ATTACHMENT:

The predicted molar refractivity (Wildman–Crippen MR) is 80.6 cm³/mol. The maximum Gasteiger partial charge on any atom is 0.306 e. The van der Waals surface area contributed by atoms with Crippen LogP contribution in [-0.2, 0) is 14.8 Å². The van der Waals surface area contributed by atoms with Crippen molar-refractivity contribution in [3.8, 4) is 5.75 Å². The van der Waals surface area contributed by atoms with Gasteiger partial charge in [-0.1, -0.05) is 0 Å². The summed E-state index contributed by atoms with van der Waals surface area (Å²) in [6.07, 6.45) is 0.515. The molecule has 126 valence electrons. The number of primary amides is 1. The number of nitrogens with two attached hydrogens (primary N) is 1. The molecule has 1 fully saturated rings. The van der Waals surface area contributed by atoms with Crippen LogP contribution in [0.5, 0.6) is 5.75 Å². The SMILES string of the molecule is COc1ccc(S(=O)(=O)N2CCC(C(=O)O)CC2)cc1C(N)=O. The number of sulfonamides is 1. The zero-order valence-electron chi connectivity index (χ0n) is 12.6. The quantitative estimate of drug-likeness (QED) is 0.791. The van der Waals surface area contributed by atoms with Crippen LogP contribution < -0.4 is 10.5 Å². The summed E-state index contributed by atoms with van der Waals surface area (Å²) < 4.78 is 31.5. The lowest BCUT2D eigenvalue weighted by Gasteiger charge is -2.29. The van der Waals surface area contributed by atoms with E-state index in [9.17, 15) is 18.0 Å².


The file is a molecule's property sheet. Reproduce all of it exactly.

The predicted molar refractivity (Wildman–Crippen MR) is 80.6 cm³/mol. The maximum Gasteiger partial charge on any atom is 0.306 e. The van der Waals surface area contributed by atoms with Crippen LogP contribution in [-0.2, 0) is 14.8 Å². The van der Waals surface area contributed by atoms with Crippen molar-refractivity contribution in [3.8, 4) is 5.75 Å². The van der Waals surface area contributed by atoms with Gasteiger partial charge in [-0.1, -0.05) is 0 Å². The summed E-state index contributed by atoms with van der Waals surface area (Å²) in [6.07, 6.45) is 0.515. The molecule has 126 valence electrons. The number of primary amides is 1. The number of nitrogens with two attached hydrogens (primary N) is 1. The molecule has 1 fully saturated rings. The van der Waals surface area contributed by atoms with Crippen LogP contribution in [0.5, 0.6) is 5.75 Å². The SMILES string of the molecule is COc1ccc(S(=O)(=O)N2CCC(C(=O)O)CC2)cc1C(N)=O. The number of sulfonamides is 1. The zero-order valence-electron chi connectivity index (χ0n) is 12.6. The quantitative estimate of drug-likeness (QED) is 0.791. The van der Waals surface area contributed by atoms with Crippen LogP contribution < -0.4 is 10.5 Å². The summed E-state index contributed by atoms with van der Waals surface area (Å²) < 4.78 is 31.5. The lowest BCUT2D eigenvalue weighted by Gasteiger charge is -2.29. The van der Waals surface area contributed by atoms with E-state index in [9.17, 15) is 18.0 Å².